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Triglycerides and Your Health

What Are Triglycerides and How Do You Improve Them?
  -- By Nicole Nichols, Health Educator
If you're concerned about heart health, then you probably take steps to reduce your cholesterol and keep your blood pressure in check. But there's another important measure you should be aware of: your triglycerides. People with high triglycerides (called hypertriglyceridemia) often have low HDL ("good cholesterol") levels; this combination is considered by many experts to be associated with an increased risk for heart disease.

Triglycerides are the most common forms of fat found in the food you eat and in your body. The visible fat on chicken and steak, for example, is actually triglycerides. Your body stores the extra calories you eat inside your fat cells as triglycerides. Since your body regularly uses stored body fat as fuel between meals, the triglycerides stored in your fat cells are released into the bloodstream. The more excess body fat you have, and the more extra calories you eat, the higher your triglyceride levels are likely to be.

A simple blood cholesterol test (also known as a lipid profile), performed after fasting for 9-12 hours, can determine your triglyceride level. Less than 150 mg/dL of triglycerides is considered normal. Levels above 150 are considered "high" to different degrees: 150-199 mg/dL (borderline high), 200-499 mg/dL (high) and over 500 mg/dL (very high).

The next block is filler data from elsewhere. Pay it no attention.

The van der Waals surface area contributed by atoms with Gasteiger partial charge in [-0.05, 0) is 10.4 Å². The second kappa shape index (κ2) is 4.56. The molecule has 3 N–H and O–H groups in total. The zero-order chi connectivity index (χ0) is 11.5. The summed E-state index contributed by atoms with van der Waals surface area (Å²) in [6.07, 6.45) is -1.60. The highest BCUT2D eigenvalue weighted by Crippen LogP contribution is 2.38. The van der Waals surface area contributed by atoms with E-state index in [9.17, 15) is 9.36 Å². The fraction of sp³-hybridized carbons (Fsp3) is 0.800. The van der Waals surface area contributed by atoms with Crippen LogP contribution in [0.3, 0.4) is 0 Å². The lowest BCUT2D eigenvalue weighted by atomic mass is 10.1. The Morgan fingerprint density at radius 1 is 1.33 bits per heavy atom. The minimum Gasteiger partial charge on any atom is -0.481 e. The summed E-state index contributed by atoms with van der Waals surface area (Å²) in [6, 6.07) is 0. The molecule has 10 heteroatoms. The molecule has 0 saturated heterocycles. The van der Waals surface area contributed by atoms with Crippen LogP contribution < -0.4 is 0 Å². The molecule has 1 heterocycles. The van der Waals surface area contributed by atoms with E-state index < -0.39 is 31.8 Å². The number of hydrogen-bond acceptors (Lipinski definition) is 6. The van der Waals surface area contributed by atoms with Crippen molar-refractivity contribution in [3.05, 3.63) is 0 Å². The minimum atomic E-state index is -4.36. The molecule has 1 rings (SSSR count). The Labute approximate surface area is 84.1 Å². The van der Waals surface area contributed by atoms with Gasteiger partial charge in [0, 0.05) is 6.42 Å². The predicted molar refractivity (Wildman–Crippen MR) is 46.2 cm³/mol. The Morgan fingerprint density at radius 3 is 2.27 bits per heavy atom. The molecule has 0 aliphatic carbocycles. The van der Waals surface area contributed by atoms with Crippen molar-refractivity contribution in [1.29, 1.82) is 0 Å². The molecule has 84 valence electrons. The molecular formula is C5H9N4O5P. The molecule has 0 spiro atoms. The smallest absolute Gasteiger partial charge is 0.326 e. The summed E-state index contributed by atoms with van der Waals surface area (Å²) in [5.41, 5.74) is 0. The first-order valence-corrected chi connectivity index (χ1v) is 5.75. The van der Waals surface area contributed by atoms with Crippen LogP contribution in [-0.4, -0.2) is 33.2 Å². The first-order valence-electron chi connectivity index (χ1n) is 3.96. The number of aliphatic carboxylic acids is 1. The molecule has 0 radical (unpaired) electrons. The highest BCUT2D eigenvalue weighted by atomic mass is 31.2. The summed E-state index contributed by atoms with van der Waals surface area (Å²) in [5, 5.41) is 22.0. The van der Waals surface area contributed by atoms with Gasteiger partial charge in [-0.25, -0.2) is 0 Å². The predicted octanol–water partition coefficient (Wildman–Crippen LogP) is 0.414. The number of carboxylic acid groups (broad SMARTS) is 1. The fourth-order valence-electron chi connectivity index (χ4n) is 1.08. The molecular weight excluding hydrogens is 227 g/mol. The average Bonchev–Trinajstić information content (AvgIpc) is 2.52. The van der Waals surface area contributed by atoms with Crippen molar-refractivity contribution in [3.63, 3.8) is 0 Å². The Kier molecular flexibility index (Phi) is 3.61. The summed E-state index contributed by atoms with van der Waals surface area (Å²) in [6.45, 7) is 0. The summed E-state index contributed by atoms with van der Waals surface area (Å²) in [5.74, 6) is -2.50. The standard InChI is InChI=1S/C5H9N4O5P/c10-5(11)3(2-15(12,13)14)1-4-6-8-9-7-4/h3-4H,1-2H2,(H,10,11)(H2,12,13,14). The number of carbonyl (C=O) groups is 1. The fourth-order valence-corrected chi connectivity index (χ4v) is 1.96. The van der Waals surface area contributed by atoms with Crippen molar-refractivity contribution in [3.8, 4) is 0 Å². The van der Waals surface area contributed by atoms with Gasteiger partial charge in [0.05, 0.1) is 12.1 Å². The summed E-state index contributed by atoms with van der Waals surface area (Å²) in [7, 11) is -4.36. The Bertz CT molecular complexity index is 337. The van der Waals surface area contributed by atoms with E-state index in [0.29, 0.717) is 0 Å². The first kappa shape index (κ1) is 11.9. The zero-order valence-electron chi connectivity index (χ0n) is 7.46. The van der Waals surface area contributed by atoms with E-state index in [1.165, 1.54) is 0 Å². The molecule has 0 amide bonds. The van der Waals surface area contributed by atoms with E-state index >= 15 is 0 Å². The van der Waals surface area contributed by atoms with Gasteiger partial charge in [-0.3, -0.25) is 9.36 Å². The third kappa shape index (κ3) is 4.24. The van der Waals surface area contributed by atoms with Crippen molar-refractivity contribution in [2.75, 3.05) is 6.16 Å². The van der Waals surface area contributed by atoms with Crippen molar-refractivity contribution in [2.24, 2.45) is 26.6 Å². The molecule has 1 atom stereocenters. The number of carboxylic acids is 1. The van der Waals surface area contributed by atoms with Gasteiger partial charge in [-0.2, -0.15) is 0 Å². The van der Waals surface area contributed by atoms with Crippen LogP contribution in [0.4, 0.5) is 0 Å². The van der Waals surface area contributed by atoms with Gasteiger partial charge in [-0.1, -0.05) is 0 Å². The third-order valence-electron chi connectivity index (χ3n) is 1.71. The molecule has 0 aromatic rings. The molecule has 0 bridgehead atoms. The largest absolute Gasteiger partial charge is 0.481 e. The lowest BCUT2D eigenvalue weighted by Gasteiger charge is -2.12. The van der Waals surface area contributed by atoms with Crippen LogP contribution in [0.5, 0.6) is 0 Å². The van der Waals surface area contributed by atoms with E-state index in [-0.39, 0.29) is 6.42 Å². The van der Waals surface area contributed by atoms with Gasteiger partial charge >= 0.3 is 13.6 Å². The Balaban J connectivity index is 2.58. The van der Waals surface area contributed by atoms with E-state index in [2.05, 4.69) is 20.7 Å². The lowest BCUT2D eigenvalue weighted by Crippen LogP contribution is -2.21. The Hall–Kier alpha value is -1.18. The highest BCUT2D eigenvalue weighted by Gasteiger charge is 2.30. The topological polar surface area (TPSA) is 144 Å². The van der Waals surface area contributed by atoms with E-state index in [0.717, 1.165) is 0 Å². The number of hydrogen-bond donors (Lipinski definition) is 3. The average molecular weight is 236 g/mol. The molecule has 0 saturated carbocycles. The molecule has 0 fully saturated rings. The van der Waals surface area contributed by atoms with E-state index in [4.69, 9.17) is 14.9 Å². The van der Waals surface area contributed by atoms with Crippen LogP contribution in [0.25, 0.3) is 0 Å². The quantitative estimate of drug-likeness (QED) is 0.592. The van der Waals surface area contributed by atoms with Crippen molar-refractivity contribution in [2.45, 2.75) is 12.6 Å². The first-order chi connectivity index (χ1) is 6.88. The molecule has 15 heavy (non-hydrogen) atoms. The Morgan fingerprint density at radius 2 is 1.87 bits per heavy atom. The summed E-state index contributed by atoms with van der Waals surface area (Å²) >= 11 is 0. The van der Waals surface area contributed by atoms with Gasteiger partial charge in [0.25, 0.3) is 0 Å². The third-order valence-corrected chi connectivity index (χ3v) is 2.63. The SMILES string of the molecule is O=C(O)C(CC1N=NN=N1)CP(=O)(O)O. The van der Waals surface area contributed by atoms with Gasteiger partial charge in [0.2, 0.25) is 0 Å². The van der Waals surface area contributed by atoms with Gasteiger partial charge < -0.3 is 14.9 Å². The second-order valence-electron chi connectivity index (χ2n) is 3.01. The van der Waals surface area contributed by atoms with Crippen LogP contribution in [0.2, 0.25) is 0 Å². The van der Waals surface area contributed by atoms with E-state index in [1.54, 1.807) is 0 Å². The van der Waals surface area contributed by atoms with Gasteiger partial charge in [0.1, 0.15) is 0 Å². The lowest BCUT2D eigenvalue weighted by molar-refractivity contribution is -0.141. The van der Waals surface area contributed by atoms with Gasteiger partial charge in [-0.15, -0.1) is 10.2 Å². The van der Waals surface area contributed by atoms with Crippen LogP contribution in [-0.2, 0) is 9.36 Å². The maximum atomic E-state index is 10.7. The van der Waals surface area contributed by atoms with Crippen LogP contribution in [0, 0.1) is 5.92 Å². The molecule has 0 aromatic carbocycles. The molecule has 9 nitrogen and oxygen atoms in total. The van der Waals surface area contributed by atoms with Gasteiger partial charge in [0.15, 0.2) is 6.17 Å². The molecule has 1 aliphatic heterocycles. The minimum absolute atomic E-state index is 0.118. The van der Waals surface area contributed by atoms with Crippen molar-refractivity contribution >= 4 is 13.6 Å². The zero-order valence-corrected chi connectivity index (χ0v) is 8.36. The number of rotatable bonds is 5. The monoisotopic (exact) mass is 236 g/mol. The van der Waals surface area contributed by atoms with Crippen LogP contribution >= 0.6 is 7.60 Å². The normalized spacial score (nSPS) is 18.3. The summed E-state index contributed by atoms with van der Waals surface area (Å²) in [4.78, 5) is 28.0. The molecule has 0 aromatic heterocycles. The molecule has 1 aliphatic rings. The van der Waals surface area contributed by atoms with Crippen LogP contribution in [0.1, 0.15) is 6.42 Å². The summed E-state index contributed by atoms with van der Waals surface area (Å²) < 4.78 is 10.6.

High triglycerides are correlated with a hardening and/or thickening of the artery walls, a condition known as atherosclerosis, which elevates your risk of heart disease, heart attack, and stroke. They can also be a "symptom" of obesity, metabolic syndrome, and poorly managed type 2 diabetes—additional health conditions that increase the risk of heart disease. <pagebreak>

So how do you lower your triglycerides? By making heart-healthy lifestyle choices when it comes to your diet, weight and fitness. Here are a few ways to start: This article has been reviewed and approved by Becky Hand, MS, Licensed and Registered Dietitian.

Sources
American Heart Association. "Triglycerides," accessed March 2011. www.americanheart.org.

Mayo Clinic. "Triglycerides: Why Do They Matter?," accessed March 2011. www.mayoclinic.com.

National Heart, Lung and Blood Institute. Third Report of the Expert Panel on Detection, Evaluation, and Treatment of High Blood Cholesterol in Adults," accessed March 2011. www.nhlbi.nih.gov.